When isolated to a single organ, cancer is often treatable. The problem comes when a cancer spreads, making removing it far more difficult. Now, scientists have discovered a molecule that might be able to encourage cnacer to remain in just the tissue it originally affects.
The molecule is called "flightless", and named after the effect it has on fruit flies. It can increase the stickiness of cells, including cancerous ones and make them attach more readily to underlying tissue. It encourages cancer cells to stick where they are and not go anywhere else through the body. Christopher McCulloch, one of the researchers, explains:
"The study of flightless and its role in the control of cell movement offers the promise of developing new drugs and treatments to control diseases in which cell movement has gotten out of control. We hope that one day treatments to regulate cell movement could be used to bring under better control the spread of cancer cells from a tumor into the rest of the body."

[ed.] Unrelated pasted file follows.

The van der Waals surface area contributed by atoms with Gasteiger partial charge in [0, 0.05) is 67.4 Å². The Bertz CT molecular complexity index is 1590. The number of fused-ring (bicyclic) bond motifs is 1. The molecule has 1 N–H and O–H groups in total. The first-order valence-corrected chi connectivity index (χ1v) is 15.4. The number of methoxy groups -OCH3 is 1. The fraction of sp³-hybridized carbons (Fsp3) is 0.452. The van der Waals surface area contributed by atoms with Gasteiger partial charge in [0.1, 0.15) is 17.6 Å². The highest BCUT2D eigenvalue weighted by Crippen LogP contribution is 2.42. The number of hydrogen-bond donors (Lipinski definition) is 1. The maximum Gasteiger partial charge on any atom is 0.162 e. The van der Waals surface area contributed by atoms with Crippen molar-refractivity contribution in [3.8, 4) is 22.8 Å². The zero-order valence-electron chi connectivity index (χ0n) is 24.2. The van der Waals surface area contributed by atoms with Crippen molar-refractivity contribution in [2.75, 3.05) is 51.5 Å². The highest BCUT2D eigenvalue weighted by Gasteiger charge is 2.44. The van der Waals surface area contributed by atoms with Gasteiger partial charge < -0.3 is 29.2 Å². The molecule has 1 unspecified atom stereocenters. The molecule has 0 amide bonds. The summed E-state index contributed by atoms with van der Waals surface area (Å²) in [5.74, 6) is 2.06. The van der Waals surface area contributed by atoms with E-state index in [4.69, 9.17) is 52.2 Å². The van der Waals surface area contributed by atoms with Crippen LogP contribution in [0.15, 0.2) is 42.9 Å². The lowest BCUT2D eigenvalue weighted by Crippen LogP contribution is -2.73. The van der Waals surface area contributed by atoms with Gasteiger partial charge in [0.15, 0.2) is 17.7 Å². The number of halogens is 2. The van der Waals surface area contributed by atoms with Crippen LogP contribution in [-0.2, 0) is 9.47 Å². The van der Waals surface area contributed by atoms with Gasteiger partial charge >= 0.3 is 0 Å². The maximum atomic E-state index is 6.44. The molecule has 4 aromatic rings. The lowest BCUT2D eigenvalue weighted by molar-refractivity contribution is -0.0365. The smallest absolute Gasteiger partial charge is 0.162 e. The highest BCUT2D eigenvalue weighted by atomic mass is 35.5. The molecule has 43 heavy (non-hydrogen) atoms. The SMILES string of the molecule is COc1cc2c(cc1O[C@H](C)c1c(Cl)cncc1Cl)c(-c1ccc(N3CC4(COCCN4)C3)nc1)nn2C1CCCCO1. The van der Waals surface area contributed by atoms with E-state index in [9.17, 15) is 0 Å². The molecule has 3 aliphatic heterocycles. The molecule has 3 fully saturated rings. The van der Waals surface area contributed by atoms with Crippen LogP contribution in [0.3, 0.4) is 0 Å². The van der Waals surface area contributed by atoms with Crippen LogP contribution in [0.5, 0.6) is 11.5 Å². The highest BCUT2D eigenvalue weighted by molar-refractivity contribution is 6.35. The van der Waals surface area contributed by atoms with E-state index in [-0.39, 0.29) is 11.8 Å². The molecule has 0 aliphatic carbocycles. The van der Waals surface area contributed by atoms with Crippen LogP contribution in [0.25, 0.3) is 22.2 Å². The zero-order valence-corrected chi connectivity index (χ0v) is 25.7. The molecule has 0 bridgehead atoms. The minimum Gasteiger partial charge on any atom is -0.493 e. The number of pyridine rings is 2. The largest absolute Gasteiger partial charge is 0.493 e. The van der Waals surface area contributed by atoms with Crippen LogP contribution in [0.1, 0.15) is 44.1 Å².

Published in the FASEB Journal, it studied three different cell types which were modified to produce differing amounts of the flightless molecule. The ones that produced the most moved away from the tissue they were connected much more slowly than those that produced less.
This could very well allow cancer patients a fighting chance to stop the spread of the disease in their body, which could in turn increase survival rates.[The FASEB Journal via EurekAlert]